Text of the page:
Failure to Launch/Boomerang Kids: Part 1

Why are so many kids moving back home and can’t seem to navigate college life?  What can we be doing along the way to prepare kids to succeed once they move out of the house?

“Welcome Home.  When are you leaving?”

A Parent’s Guide to Boomerang Kids - Part 1

“Can anyone guess the age most developmental theorists agree adolescence ends for a male?”  

I pose this question in a parenting class I teach on Understanding Boys.   I break boy development into five stages and walk parents through the developmental shifts boys experience as they transition from boyhood to adult manhood. I’ve never asked the question that at least someone didn’t yell out “forty-five!”  The room erupts into laughter as we all envision some adult male we know who acts like an adolescent boy.  I respond that it’s earlier than forty-five but likely later than imagined.  Most theorists agree adolescence ends for a girl somewhere around 19-20.  For boys it’s years later - somewhere around 22-24.  Our current generation may cause us to adjust those numbers even more in the coming years.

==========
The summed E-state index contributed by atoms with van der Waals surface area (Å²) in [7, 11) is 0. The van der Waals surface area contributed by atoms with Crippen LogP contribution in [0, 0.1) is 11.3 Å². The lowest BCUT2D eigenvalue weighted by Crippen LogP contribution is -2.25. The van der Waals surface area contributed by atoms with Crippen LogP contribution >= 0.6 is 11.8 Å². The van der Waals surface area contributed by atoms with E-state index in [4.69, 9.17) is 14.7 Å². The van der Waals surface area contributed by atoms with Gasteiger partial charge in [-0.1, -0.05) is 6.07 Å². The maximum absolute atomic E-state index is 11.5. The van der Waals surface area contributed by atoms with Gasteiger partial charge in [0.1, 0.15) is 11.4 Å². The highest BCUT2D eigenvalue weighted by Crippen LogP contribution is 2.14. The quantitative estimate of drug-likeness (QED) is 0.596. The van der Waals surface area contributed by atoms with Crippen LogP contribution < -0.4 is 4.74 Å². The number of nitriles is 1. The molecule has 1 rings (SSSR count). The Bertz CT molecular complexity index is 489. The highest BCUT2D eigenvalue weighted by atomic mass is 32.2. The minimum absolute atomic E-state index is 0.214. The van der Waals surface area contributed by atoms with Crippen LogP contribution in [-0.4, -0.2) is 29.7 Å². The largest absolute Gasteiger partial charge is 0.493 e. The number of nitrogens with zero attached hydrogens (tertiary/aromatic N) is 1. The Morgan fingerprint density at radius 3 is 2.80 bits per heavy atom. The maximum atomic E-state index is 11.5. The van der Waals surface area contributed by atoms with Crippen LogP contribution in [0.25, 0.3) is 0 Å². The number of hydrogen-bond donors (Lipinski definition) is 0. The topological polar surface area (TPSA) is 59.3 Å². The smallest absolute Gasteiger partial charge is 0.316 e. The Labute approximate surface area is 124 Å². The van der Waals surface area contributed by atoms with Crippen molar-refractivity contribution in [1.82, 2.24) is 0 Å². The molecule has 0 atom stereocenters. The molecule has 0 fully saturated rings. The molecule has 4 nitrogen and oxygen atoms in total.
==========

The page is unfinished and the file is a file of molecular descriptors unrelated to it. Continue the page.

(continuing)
Approximately 18 million young adults ages 18-34 now live at home, according to the U.S. Census Bureau.  This is a 42% increase since 1970.  Understanding these numbers has become more a part of our national conversation in recent years.  We are working to explain the “Failure to Launch” phenomena, to prevent “boomerang” kids, and to better assess the needs of these “emerging adults.”  

We use labels like “Generation Y,”  “Net Generation, and “Millennials” to describe the generation of people born between the years 1980 and 2000 roughly.  These individuals are known to be confidant, connected, and tech savvy.   They’ve also been characterized as the “me” generation and saddled with words like “entitled” and  “adultolescents.”  One can even take a quiz online to find out how “Millennial” you are.  The questions range from how often you receive text messages and engage social media, to questions about your political and religious views, and identifying if you have a piercing or tattoo.  

We continue to turn our attention on this next generation - their habits and practices, their thinking and beliefs, their views on vocation and money, God and family.  Social scientists continue struggling to understand the rise in numbers of young adults who move back home, developing theories to explain boomerangers.  

Elizabeth Kolbert wrote a popular article for The New Yorker titled “Spoiled Rotten,” gathering responses from psychiatrists, psychologists, and anthropologists, assessing the values within contemporary American culture to better understand the “failure to launch” phenomena.  Within the article, the author drew fascinating comparisons to parenting practices within American culture and those of other cultures around the globe.  She raised questions about how helicopter parenting, lack of discipline, and practices that delay independence, could leave kids unprepared and slouching toward adulthood.